Note: Technically, SSH is also a tool. There is a client terminal program called SSH. It’s a non-graphical command line tool that provides a window which executes a command shell on the remote system.

SSH offers multiple modes of connecting but for the purposes of AWS, we will talk about key based access. To make things more secure, EC2 uses a key based authentication. Before starting an instance, you need to create a key pair.

Note: The below explanation of SSH is a gross over simplification. I am just trying to give you a feel for what is going on. If you really want to understand the technical details, I really do recommend that you purchase a book. My personal recommendation is SSH, The Secure Shell: The Definitive Guide from O’Reilly.

When an instance starts up for the first time, EC2 copies the ssh key that you created to the proper directory on the remote server. The remote server will be running the SSH Server software.

You will then use an SSH client to connect to the server. The client will ask for some information proving that the server really is who it says it is. The first time you connect to a server, the client won’t have that information available so it will prompt you to vertify that the server is legitimate.

You verify that information by comparing a thumbprint. Verifying a host is a bit beyond this book but do an internet search for for “ssh host thumbprint”. You’ll find a variety of articles explaining it in detail.

Once the client accepts the host, the client will send secret information to the host. This is your key data. If the host is able to make a match, it will authenticate you and let you login in. If the host then asks for a password, you key did not work and something is not configured properly. In my experience, it will probably be that your client key file is not in the place your client is expecting it to be.

What happens next depends on the tool you are using. If you are using a terminal program, ssh for example, you will now have a command prompt. If you are using sftp or scp, you will be able to copy files.

In addition to command line tools, there are GUI tools that use the SSH protocol. WinSCP is an excellent SCP client for Windows.

Regardless of the tools you use, SSH is busy encrypting everything you send over the wire. The SSH protocol has evolved over the years, and will probably evolve even more in the future, but it is currently running a very secure form of encryption.

If you are running Linux, you are pretty much finished at this point. SSH ships with every Linux distribution that I am aware of. If you are using Windows, however, you either need to install CyWin (a unix environment that runs in windows), or you’ll want to get PuTTY.
PuTTY

You can download all of the programs discussed in this section at:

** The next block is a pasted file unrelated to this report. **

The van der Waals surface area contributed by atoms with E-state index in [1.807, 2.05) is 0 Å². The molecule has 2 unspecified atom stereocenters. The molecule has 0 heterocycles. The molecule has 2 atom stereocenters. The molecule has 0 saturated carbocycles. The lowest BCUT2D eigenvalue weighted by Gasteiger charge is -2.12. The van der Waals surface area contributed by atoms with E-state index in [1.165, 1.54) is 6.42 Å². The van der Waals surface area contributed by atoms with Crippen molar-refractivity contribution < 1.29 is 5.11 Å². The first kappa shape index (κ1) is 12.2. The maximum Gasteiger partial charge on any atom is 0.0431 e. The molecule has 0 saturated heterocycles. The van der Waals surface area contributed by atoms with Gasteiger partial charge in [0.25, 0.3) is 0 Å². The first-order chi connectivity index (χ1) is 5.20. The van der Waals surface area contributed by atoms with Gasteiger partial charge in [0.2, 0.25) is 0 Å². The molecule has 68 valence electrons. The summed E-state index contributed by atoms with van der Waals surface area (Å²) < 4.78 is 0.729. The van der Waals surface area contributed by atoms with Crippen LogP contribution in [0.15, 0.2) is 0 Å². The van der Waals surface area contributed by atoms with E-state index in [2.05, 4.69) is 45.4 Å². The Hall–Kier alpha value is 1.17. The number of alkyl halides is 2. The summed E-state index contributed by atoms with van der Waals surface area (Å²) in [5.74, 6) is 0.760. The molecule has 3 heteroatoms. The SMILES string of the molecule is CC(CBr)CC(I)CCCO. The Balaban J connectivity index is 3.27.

http://www.chiark.greenend.org.uk/~sgtatham/putty/

I honestly have no idea why PuTTY is spelled PuTTY. I can figure the TTY part of it is from the Unix command that output a display. I’m not sure bout the Pu though.

I do know what PuTTY is though. PuTTY is a very simple implementation of an MS-Windows SSH terminal client. When I say it is simple, I mean that as a complement. This is a tool that does not get in the way.

You tell PuTTY to connect to a remote server and, as long as your keys are configured, it will connect you. If are not using keys, you can connect with passwords (if the host allows that). As a best practice, keys are recommends over passwords.

PuTTY is the terminal client but you can get a couple of other tools from the same author. PSFTP and PSCP offer secure file transfers. These tools are as easy to use as PuTTY and work pretty much the same way.

For command line syntax and configuration, take a look at the documentation at the link above.

A note about SSH keys and PuTTY, they are not compatible. This same web site offers a utility called PuTTYgen. When you create a key pair for EC2, you download that file to your local machine. PuTTYgen converts that file (a .pem file) to a private key file (a .ppk file).

PuTTY Key Generator


PuTTY Key Generator

The tool is named puttygen.exe. Run the executable and the above window pops up. To convert an amazon key to a PuTTY key, use the menu option Conversions ? Import Key. Load the .pem file that you downloaded and press the Save Private Key button.

It will warn you about leaving the passphrase blank. That’s ok.

Save the file to the location that PuTTY has been configured to look in for it’s keys.

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Amazon Web Services AWS EC2 Linux PuTTY PuTTYgen SSH Windows

Connecting to AWS EC2 (Linux) Instance With PuTTY via SSH

In order to connect to an Amazon Web Services EC2 Linux instance using PuTTY over SSH you must generate a PPK file from your private key, then import the PPK to PuTTY.  PuTTY does not natively support the private key format generated by Amazon EC2, therefore PuttyGen must be used to convert keys to its internal format.